Vol 9. Issue 8 / March 9, 2009
Team Deepens Fundamental Understanding of How Vaccines Work
By Anna Sobkowski
Scientists from the Scripps Research Institute have uncovered the workings of specific immune molecules needed to produce effective vaccines and long-term immune memory. These studies lay the foundation for a new generation of vaccines that can be designed to increase the body's adaptive immune response to foreign proteins.
The study appeared in an advance, online issue of the journal Nature Immunology on March 1, 2009.
In the new study, Professor Michael McHeyzer-Williams, postdoctoral fellow Nicolas Fazilleau, and other Scripps Research colleagues uncovered fundamental rules that govern the quality and quantity of a special type of cell—a major sub-class of helper T cells called follicular helper T cells, or TFH cells—needed to regulate strong antibody responses and long-term immune protection.
"When one measures the antibody class, titer [concentration], and affinity after a vaccination or a vaccine booster, one is broadly measuring the function and effectiveness of this TFH compartment," McHeyzer-Williams says. "Our work reveals some of the basic rules about how these special types of helper T cells are produced upon vaccination."
Using the strategies developed in the current study, that team can now design vaccine adjuvants (additives) that enhance TFH cell development and promote stronger immunity.
The Need for Better Vaccines
While most vaccines in use today depend on the body's immune system to mount a strong antibody response, how to achieve that strong response has not been clear. Because the mechanism of vaccination is poorly understood, making effective vaccines is often a hit or miss endeavor and there are many diseases for which no good vaccines exist despite tremendous efforts to develop them.
Scientists do know that helper T cells are the central regulators of the adaptive immune system, which consists of highly specialized systemic cells and processes that fight off pathogens (disease-producing agents, such as viruses and bacteria). Once activated by the recognition of an antigen (a substance that stimulates the immune system), helper T cells produce chemicals to regulate the production of antibody (a defense protein that binds to foreign molecules) by B cells that can clear infection directly.
Importantly, antigen-specific helper T cells also control the development of high affinity immune memory by B cells that can protect the host for a lifetime. Specific immune memory induced by vaccination enables the immune system to recognize specific pathogens and to mount very strong protective immune responses even upon the first encounter with an otherwise disease-inducing pathogen.
The current study shows what mechanisms control the number of helper T cells that become TFH cells needed to promote high affinity strong antibody responses. More of these TFH cells would likely promote a larger and stronger memory B cell compartment that provides long-term immune protection.
Using mouse models of protein vaccination, the McHeyzer-Williams group has been able to select adjuvants that drive the greatest TFH cell response. They have shown that the helper T cells with the strongest binding receptor for the foreign protein antigen preferentially become the specialized TFH cells. It is these TFH cells that regulate B cells, antibody class, and affinity, all critical features of protective immunity.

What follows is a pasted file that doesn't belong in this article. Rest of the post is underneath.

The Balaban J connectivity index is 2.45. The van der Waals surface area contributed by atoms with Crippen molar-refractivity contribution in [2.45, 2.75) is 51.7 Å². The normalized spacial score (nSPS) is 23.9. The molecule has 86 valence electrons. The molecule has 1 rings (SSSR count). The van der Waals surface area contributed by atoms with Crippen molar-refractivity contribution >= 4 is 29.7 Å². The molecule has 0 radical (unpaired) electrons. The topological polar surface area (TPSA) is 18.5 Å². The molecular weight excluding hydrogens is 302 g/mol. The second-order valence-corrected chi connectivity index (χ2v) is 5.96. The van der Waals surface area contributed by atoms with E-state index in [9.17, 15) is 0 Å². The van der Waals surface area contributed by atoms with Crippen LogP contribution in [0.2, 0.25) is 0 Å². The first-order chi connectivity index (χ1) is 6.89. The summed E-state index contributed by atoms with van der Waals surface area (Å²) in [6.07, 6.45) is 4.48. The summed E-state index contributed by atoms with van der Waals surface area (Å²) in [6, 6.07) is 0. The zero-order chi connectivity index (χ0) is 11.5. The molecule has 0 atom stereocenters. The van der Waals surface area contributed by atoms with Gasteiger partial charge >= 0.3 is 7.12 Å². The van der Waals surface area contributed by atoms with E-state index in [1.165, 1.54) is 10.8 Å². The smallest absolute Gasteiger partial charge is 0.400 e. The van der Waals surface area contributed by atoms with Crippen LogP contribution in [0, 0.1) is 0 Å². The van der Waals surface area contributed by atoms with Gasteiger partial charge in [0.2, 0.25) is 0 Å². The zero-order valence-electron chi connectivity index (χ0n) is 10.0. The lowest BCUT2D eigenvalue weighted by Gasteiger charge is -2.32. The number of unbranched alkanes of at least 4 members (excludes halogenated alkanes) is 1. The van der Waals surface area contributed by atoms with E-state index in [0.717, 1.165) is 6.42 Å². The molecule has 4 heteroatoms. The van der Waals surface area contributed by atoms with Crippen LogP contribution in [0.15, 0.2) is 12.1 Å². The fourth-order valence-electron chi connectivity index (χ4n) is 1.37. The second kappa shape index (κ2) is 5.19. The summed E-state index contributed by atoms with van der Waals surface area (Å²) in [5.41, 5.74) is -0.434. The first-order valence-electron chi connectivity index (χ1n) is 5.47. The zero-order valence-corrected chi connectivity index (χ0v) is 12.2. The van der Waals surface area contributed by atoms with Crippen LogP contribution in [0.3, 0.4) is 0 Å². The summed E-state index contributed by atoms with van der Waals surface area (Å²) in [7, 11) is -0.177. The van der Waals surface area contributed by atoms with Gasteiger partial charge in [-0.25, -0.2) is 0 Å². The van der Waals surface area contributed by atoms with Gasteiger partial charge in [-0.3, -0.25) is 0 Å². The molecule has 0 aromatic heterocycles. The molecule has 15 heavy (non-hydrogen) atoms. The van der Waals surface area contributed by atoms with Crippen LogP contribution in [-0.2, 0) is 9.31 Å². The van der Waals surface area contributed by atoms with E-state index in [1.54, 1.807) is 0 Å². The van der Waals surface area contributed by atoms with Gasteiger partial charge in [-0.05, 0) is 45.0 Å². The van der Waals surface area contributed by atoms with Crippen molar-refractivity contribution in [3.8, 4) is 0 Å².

"It looks as if the strength of that initial contact is driving cell fate," McHeyzer-Williams says. "If the helper T cells have a strong receptor for the antigen the first time they encounter it, they are much more likely to become TFH cells. More TFH cells likely means more B cells, which is the desired result."
Building on Previous Work
Working with mouse models over the course of many years, the McHeyzer-Williams group has been able to develop systems that generate helper T cells with a high affinity for foreign proteins.
The scientists study protein vaccines, which make use of a small portion of a pathogen to trigger a strong antibody response and high affinity B cell memory. In the case of a viral pathogen, for example, just a piece of the protein coat that surrounds the virus's DNA or RNA can be enough to trigger a powerful and protective immune response without ever having been exposed to the virus. Monitoring the emergence of specific helper T cells and antigen-specific memory B cells directly after vaccination allows a new means for selecting the right antigen dose, the right means and route of vaccine delivery, and the right vaccine adjuvant.
An earlier paper from this group identified the memory counterpart of the TFH cells as another central component to effective vaccination and the control of the vaccine boost. Both studies spearheaded by Fazilleau provide a new depth of understanding for how protein vaccines will induce effective long-term immune protection.
"By working at a mechanistic level, we have gained a better understanding of the molecular and cellular rules that regulate the antibody response," says McHeyzer-Williams. "When we apply these rules to new vaccine formulations, we can make more of the right type of cells. Hence, we believe the general strategy for making vaccines could be enhanced."
In addition to Fazilleau, who will be starting an independent research career in Toulouse, France, Scripps Research Scientific Associate Louise McHeyzer-Williams, provided continual guidance and direction to the research project with Scripps Research Institute Professor Hugh Rosen, a valued contributor. For more information on the paper, entitled "The function of follicular helper T cells is regulated by the strength of T cell antigen receptor binding," see http://www.nature.com/ni/journal/vaop/ncurrent/abs/ni.1704.html.
The work was funded by the National Institutes of Allergy and Immunology.
Send comments to: mikaono[at]scripps.edu